US Blames India and China on WTO Failure
By Michael McGehee at Aug 04, 2008
Mixed Feelings Over WTO Failure in Geneva
NEW DELHI - The collapse of the World Trade Organisation (WTO) negotiations at Geneva has left Indian analysts with mixed feelings. One view is that no deal is better than a bad one. The other is that because the alternative for developing countries is far worse, India should have been more flexible.
The United States blamed India and China for being ‘overly protective’ in opening their doors to a wide range of imports [emphasis added] — from food products to chemicals and automobiles. Many countries from the developing world, on the other hand, argued that farm subsidies in the U.S. and Europe were squeezing their own farmers out of the market, thereby reducing local food production and leaving their countries vulnerable to sudden spikes in food prices, as happened in recent months.China’s representative at the WTO said that what the U.S. was demanding from developing countries was ‘a price as high as heaven’. India’s Commerce Minister Kamal Nath stated that the U.S. wanted to enhance the commercial interests of its large agri-business corporations whereas developing countries like India wanted to ensure that the ‘livelihood of its farmers’ are protected.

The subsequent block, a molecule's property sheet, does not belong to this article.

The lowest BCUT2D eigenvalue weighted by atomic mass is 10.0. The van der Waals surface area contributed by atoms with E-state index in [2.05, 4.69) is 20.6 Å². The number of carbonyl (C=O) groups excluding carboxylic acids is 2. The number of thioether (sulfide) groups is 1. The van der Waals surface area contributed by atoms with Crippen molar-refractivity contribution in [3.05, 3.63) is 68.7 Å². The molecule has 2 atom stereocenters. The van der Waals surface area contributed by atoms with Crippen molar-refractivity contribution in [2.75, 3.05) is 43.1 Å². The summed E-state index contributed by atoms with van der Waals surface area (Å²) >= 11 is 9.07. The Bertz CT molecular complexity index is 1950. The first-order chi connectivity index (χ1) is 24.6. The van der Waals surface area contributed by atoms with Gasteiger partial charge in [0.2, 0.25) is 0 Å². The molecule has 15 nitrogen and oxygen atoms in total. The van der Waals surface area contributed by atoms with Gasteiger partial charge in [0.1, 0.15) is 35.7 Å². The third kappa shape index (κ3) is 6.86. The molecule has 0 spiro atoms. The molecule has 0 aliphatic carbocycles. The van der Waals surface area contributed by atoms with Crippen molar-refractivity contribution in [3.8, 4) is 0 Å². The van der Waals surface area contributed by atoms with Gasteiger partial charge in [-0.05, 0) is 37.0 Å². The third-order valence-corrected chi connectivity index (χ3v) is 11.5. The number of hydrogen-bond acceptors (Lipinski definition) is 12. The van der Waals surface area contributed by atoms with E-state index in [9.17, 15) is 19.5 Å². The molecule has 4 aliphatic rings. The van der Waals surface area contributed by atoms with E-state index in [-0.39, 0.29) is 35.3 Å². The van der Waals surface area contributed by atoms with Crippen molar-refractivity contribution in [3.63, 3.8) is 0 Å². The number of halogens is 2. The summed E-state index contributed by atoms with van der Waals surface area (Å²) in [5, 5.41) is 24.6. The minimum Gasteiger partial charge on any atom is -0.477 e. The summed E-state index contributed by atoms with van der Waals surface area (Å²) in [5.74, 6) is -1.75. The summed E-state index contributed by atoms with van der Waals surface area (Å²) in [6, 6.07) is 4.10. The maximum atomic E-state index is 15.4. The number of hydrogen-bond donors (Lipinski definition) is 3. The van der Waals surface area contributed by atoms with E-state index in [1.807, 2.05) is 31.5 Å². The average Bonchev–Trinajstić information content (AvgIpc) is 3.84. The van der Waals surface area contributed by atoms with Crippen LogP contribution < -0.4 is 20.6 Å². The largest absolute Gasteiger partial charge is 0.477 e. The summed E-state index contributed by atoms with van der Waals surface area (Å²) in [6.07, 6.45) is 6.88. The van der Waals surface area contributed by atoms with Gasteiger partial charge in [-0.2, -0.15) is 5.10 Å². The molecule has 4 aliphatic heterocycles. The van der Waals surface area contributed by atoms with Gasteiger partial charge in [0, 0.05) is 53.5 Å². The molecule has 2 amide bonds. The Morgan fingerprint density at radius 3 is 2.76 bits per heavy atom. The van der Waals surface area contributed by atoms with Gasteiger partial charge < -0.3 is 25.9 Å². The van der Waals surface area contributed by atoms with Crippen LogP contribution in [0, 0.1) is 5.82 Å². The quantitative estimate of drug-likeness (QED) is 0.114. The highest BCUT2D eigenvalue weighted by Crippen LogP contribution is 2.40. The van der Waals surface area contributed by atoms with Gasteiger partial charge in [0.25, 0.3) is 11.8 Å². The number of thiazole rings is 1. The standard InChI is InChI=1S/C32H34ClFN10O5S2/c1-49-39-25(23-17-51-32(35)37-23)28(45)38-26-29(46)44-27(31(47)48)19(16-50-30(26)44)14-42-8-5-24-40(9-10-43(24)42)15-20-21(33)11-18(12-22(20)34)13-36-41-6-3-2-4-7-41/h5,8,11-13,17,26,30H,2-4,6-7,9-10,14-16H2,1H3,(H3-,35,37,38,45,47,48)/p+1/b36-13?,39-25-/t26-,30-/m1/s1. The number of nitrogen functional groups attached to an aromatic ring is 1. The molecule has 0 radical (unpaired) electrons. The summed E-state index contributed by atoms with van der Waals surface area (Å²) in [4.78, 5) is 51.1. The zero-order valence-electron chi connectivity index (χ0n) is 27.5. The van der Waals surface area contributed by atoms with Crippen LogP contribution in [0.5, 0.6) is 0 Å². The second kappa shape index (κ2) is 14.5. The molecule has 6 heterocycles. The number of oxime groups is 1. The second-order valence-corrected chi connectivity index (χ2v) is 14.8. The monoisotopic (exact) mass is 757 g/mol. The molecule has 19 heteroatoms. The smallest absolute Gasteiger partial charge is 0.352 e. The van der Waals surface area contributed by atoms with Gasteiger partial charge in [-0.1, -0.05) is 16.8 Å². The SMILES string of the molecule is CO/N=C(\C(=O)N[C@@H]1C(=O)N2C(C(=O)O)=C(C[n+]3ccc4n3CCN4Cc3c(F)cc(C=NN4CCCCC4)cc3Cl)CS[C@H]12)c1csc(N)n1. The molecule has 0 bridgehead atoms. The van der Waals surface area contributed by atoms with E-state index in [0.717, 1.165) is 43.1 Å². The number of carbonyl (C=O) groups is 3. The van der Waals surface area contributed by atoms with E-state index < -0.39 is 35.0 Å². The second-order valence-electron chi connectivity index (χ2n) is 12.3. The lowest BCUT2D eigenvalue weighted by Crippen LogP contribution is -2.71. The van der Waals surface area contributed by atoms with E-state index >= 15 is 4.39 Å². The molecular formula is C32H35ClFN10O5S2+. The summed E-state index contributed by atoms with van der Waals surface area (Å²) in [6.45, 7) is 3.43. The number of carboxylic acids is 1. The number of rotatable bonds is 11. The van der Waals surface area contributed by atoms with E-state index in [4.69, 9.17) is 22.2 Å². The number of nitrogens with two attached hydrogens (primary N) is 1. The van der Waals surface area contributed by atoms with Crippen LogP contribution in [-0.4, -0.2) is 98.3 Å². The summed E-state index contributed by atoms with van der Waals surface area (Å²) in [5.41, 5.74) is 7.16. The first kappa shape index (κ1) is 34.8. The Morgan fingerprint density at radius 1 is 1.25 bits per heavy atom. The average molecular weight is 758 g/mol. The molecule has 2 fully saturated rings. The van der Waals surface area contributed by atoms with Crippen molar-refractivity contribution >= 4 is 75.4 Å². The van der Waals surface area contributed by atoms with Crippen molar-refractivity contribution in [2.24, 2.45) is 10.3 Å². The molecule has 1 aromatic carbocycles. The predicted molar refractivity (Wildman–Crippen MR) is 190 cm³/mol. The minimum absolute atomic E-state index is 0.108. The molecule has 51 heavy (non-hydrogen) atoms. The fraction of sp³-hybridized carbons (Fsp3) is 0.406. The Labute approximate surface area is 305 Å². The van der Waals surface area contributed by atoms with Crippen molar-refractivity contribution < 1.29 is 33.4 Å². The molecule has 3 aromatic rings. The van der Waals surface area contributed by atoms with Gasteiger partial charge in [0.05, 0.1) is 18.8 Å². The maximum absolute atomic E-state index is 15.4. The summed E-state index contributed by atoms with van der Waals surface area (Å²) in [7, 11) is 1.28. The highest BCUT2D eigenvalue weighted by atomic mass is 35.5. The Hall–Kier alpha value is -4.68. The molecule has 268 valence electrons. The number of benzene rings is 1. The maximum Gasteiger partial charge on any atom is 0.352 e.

It seems India and China know more about the history of economic developement than we do. Which is typical.
In terms of social relations it is common that the victim or the disadvantaged or those whose necks are being stepped on by the boots of others know more about their oppressors than the oppressors know about themselves.
Ask any woman and she can tell you more about men than us men know about our own gender.
Ask any oppresed racial or ethnic minority and they can tell you more about the the "superior" than the latter knows about themselves.
During the famine in China the leaders were oblivious to what was going on but those being starved understood perfectly well.
And developing countries know more about how the developed world has developed than we know.
Furthermore, we approach our own economic history with rhetoric and ideology. We treat our self-imposed myths like a religion: faith-based economics.
The developing world is rightly dismissing our attempts to impose trade agreements that are largely one-sided. When we condemn them for being "overly protective" it takes a serious case of amnesia to not note the hypocrisy.
Our economic developement in the U.S. was due to even more extensive protectionism than anything India and China are currently guilty of. We used slavery, poor labor laws, extensive amounts of subsidies (we still do through corporate farms and the Pentagon), high tariffs and extreme amounts of control on foreign investment.
The WTO talks consisted of nothing more than "Do as we say and not as we did."